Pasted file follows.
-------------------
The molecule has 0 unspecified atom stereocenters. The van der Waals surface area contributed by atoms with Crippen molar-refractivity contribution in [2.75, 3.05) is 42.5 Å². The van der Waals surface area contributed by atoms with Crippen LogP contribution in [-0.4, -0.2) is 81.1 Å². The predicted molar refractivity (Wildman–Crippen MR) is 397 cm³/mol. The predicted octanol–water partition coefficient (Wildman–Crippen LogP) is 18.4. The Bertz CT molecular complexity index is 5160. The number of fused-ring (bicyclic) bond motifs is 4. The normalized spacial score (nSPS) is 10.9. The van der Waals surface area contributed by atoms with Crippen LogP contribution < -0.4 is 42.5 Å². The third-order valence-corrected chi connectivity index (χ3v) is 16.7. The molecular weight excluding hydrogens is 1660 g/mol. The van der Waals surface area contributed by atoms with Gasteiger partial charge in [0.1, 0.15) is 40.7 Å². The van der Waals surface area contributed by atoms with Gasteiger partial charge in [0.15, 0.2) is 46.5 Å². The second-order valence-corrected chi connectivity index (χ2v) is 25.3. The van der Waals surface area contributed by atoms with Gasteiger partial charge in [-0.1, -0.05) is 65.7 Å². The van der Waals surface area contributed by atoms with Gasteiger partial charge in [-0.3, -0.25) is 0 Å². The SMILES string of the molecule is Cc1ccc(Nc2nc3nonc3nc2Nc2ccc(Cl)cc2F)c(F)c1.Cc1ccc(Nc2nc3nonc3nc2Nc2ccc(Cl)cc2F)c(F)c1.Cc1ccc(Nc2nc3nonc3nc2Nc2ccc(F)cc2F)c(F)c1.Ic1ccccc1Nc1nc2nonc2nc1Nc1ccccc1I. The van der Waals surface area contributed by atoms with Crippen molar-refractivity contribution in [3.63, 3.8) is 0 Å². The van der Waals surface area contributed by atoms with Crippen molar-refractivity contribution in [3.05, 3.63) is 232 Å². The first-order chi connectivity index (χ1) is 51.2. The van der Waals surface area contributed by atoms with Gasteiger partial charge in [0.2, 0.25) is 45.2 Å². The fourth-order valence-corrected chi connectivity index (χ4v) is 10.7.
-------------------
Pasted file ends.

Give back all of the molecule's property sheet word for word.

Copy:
The molecule has 0 unspecified atom stereocenters. The van der Waals surface area contributed by atoms with Crippen molar-refractivity contribution in [2.75, 3.05) is 42.5 Å². The van der Waals surface area contributed by atoms with Crippen LogP contribution in [-0.4, -0.2) is 81.1 Å². The predicted molar refractivity (Wildman–Crippen MR) is 397 cm³/mol. The predicted octanol–water partition coefficient (Wildman–Crippen LogP) is 18.4. The Bertz CT molecular complexity index is 5160. The number of fused-ring (bicyclic) bond motifs is 4. The normalized spacial score (nSPS) is 10.9. The van der Waals surface area contributed by atoms with Crippen LogP contribution < -0.4 is 42.5 Å². The third-order valence-corrected chi connectivity index (χ3v) is 16.7. The molecular weight excluding hydrogens is 1660 g/mol. The van der Waals surface area contributed by atoms with Gasteiger partial charge in [0.1, 0.15) is 40.7 Å². The van der Waals surface area contributed by atoms with Gasteiger partial charge in [0.15, 0.2) is 46.5 Å². The second-order valence-corrected chi connectivity index (χ2v) is 25.3. The van der Waals surface area contributed by atoms with Gasteiger partial charge in [-0.1, -0.05) is 65.7 Å². The van der Waals surface area contributed by atoms with Gasteiger partial charge in [-0.3, -0.25) is 0 Å². The SMILES string of the molecule is Cc1ccc(Nc2nc3nonc3nc2Nc2ccc(Cl)cc2F)c(F)c1.Cc1ccc(Nc2nc3nonc3nc2Nc2ccc(Cl)cc2F)c(F)c1.Cc1ccc(Nc2nc3nonc3nc2Nc2ccc(F)cc2F)c(F)c1.Ic1ccccc1Nc1nc2nonc2nc1Nc1ccccc1I. The van der Waals surface area contributed by atoms with Crippen molar-refractivity contribution in [3.63, 3.8) is 0 Å². The van der Waals surface area contributed by atoms with Crippen molar-refractivity contribution in [3.05, 3.63) is 232 Å². The first-order chi connectivity index (χ1) is 51.2. The van der Waals surface area contributed by atoms with Gasteiger partial charge in [0.2, 0.25) is 45.2 Å². The fourth-order valence-corrected chi connectivity index (χ4v) is 10.7.